What are the hot postions which are hard to get in game industry? Client/Server/Game Engine/Networking and database or else?
Technical artists are rare as hens teeth. That is, someone who is primarily an artist, but who can also script/code and understands the shader tech underpinning the art stuff.
Also, good shader graphics programmers are still pretty rare, i.e. someone who can create some of the more impressive visual effects, and optimise the rendering performance.
Coding positions seem to be becoming less exciting/creative and less respected with each passing year and increase in team size :(
For each 'exciting' dev position (e.g cutting-edge graphics, or gameplay coding on a big title), there's about 10 coders needed to to fairly dull work (front end, TRC/TCR compliance, tools, porting to the lesser platforms)
You won't make big money coding games unless you really get lucky (right place at the right time). The only real money is in founding a studio and selling up to a megapublisher. Or creating an unexpected big hit with a very small team.
As a career, games programming seems somewhat dead-end unless you have what it takes to start a studio of your own, or are willing to give up coding and aim for a management role...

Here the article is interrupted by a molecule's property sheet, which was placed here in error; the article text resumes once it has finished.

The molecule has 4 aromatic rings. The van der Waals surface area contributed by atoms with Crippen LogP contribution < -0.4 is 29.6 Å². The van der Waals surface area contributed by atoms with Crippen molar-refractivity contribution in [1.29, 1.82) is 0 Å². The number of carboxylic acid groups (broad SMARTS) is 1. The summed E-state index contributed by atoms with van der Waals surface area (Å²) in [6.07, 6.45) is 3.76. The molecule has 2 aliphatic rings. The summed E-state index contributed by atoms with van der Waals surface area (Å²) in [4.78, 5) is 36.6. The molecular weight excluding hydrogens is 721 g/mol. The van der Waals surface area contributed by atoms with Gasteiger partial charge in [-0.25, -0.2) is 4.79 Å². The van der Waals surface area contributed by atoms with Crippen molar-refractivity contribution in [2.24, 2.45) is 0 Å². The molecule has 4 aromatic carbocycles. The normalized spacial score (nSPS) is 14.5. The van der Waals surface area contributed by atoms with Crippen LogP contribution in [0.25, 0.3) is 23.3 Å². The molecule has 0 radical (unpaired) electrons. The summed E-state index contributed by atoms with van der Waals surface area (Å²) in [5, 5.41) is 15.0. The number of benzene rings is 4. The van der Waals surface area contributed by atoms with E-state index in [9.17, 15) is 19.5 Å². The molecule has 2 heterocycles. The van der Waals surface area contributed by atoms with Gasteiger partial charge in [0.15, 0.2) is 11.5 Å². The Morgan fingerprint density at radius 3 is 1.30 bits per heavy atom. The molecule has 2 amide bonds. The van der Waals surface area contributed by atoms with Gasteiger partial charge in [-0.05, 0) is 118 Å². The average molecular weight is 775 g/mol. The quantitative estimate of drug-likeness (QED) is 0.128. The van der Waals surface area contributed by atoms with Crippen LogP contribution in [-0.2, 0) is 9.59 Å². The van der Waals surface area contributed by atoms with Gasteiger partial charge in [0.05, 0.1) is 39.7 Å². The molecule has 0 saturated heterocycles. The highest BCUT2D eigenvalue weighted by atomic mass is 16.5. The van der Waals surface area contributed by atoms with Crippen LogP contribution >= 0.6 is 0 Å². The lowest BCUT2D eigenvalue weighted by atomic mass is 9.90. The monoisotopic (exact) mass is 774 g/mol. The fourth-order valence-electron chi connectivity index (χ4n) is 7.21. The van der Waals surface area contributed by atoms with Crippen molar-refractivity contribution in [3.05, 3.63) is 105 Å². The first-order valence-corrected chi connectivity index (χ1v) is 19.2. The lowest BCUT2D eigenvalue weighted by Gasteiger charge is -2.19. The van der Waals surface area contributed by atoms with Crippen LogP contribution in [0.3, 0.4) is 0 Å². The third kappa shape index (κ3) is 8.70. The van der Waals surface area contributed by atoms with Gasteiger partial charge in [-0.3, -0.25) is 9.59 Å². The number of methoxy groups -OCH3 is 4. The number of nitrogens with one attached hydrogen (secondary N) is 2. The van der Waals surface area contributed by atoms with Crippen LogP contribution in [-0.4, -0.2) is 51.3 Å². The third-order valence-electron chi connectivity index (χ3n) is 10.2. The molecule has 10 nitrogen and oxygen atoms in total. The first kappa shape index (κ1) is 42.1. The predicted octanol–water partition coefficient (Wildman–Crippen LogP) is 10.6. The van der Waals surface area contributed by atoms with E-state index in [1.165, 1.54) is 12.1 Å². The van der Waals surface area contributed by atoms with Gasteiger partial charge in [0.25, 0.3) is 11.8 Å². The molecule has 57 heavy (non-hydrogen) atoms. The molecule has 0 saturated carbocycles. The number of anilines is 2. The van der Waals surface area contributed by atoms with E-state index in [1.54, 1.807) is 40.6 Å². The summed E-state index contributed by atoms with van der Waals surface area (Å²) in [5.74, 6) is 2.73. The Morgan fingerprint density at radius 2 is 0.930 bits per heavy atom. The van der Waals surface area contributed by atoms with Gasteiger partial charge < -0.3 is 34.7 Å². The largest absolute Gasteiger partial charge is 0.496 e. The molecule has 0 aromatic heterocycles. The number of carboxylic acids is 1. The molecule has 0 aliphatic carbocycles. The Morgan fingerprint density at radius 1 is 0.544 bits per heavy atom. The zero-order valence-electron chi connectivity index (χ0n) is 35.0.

I would say that that the "Hot position" when it comes to programmers is probably Lead Architect, Lead Engine, or any other name to the same job. Essentially the guy who gets to decide what to implement and how. It's often a person with very good knowledge regarding programming, someone who probably has one of the best overviews of the code in the company. I don't think that it's something that you often get recruited to externally, but instead most likely internally. It requires a lot of experience and often have a tendency to be the best "general" programmers that make it there.
a person who's got patience and the quest to learn when new technologies arrive.. he'd get the job he always wanted..be it a game graphics programmer or game programmer lead. i believe u can build a house only after u've bought the first brick :)
going up is a slow and very much desired process.